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As much as I appreciate the influx of Martin Luther King quotes on my Instagram feed, they only scratch the surface in terms of what Black History Month represents. Aside from celebrating the contributions of famous heroes like Malcolm X and Shirley Chisholm, we also get to highlight the ripple effects of their legacy, whether it’s the uptick in book sales by Black authors, the success of Black-owned businesses or, best of all, the increase in Black representation on our screens.
Pioneers like Diahann Carroll and Cicely Tyson reshaped TV history and paved the way for a host of compelling Black shows to follow suit. So, to honor these greats, I compiled a definitive list of 20 must-watch shows that depict the Black experience, from ’90s classics to thought-provoking period dramas.
1. ‘Lovecraft Country’
The groundbreaking period drama/horror is easily one of the best shows on HBO right now. Set during the 1950s, it centers on a Black man named Atticus “Tic” Freeman (Jonathan Majors), who embarks on a wild journey to find his missing father with the help of Letitia (Jurnee Smollett) and Uncle George (Courtney B. Vance). But along the way, they encounter magical creatures and racist horrors that reflect the real-life struggles of Black people throughout American history.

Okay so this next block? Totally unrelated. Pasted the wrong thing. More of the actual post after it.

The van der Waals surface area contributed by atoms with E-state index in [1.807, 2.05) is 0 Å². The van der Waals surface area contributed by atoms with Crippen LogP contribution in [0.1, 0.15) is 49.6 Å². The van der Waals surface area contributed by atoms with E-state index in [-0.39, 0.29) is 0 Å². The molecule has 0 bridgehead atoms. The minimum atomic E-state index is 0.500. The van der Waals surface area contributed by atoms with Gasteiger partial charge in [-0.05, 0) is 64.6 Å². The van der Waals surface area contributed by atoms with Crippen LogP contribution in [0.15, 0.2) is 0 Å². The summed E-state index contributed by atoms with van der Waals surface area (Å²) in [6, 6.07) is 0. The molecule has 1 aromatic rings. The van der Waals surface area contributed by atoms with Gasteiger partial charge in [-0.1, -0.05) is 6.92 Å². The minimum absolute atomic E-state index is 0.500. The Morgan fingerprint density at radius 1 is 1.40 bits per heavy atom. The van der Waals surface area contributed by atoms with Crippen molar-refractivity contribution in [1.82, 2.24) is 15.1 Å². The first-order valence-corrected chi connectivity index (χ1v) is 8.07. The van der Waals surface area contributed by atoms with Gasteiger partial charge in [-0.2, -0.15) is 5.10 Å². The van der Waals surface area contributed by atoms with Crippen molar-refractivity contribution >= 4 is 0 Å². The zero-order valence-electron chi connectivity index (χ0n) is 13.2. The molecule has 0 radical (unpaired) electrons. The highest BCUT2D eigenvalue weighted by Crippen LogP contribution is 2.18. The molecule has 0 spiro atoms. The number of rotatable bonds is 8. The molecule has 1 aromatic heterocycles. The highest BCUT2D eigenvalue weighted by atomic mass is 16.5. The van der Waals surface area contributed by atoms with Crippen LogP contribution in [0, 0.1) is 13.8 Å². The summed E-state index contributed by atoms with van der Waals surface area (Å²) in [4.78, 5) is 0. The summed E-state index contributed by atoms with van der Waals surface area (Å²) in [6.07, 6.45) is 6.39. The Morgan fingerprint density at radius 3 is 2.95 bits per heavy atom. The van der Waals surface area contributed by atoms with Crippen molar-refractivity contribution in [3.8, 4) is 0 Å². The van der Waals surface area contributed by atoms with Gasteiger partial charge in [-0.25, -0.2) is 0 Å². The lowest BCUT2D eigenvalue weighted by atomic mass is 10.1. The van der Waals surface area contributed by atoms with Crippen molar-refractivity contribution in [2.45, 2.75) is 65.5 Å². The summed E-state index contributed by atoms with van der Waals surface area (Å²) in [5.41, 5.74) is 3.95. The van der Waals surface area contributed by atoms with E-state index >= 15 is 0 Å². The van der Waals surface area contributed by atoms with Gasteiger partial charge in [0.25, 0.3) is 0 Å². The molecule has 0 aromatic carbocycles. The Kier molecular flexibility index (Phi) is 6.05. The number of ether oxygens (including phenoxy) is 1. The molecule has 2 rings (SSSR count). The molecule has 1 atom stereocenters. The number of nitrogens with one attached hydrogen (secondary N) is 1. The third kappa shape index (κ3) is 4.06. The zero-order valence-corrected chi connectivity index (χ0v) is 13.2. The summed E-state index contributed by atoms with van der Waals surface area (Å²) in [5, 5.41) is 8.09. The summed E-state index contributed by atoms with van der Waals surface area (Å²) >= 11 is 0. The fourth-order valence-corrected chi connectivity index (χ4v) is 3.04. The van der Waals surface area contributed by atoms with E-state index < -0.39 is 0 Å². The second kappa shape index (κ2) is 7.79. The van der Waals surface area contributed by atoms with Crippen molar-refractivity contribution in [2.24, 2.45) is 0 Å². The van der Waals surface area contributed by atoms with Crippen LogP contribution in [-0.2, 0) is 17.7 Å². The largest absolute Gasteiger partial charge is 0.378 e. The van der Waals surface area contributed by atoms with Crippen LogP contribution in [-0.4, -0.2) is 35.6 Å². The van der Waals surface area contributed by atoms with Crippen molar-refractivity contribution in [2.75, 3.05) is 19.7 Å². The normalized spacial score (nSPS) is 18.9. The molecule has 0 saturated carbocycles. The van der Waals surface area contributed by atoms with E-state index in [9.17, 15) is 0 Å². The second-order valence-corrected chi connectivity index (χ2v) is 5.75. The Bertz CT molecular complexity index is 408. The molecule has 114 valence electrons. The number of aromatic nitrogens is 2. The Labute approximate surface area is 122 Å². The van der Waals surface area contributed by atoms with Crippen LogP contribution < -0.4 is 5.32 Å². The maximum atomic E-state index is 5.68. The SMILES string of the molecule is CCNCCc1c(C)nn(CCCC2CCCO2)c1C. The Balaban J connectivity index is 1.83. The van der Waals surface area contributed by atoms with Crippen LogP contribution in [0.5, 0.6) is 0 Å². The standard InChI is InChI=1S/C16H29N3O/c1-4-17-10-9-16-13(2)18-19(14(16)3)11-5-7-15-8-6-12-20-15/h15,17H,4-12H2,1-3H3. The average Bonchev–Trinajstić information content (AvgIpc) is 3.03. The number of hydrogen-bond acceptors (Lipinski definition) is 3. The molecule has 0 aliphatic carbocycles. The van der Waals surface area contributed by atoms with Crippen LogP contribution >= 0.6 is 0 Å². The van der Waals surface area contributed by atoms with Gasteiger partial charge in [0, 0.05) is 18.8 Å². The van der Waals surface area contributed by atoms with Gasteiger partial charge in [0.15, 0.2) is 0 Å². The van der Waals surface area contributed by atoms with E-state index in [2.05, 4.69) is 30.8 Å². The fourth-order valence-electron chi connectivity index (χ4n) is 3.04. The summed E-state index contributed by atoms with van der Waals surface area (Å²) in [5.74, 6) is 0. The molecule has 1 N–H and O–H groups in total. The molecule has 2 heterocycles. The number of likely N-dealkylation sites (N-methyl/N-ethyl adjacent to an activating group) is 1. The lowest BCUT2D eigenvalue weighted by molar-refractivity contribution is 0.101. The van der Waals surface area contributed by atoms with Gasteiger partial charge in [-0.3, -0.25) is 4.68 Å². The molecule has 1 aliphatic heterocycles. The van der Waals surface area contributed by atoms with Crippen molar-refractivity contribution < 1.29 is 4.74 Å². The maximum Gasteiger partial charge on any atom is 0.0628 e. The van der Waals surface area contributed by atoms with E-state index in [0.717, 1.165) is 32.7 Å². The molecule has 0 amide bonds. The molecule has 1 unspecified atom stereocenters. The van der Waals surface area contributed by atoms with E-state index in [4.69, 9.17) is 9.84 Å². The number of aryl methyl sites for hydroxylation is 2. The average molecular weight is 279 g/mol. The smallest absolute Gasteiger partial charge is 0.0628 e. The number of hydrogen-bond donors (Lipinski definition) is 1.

2. ‘Queen Sugar’
Ava DuVernay hit the jackpot with this OWN drama, which follows three estranged siblings—Nova (Rutina Wesley), Ralph Angel (Kofi Siriboe), and Charley (Dawn-Lyen Gardner)—who reunite to run their late father’s sugar cane farm after his sudden death. Not only does it explore themes like racial profiling and America’s flawed criminal justice system, but it also depicts the everyday challenges of being Black in the South with searing accuracy.
3. ‘The Underground Railroad’
During the 19th century, the “Underground Railroad" was established in the U.S. as a network of hidden routes and safe houses, which slaves used to escape to freedom. In this adaptation of Colson Whitehead's novel, however, that system is reimagined as a literal railroad that’s located below ground. Cora Randall (Thuso Mbedu), a runaway slave, finds that her journey to freedom is at risk when a slave tracker decides to hunt her down. It’s worth noting that this series isn’t for the fainthearted (expect plenty of graphic violence and nudity), but it does a solid job of exposing how Black people were dehumanized at the time.
4. ‘I May Destroy You’
Michaela Coel stars as Arabella, a young Black writer and social media star who copes with the aftermath of a traumatizing assault, with the help of her friends Terry (Weruche Opia) and Kwame (Paapa Essiedu). The show brilliantly tackles an uncomfortable subject matter with smart humor, and Coel’s performance is worthy of all the awards. But most importantly, it centers on a multifaceted character who breaks common stereotypes about Black women.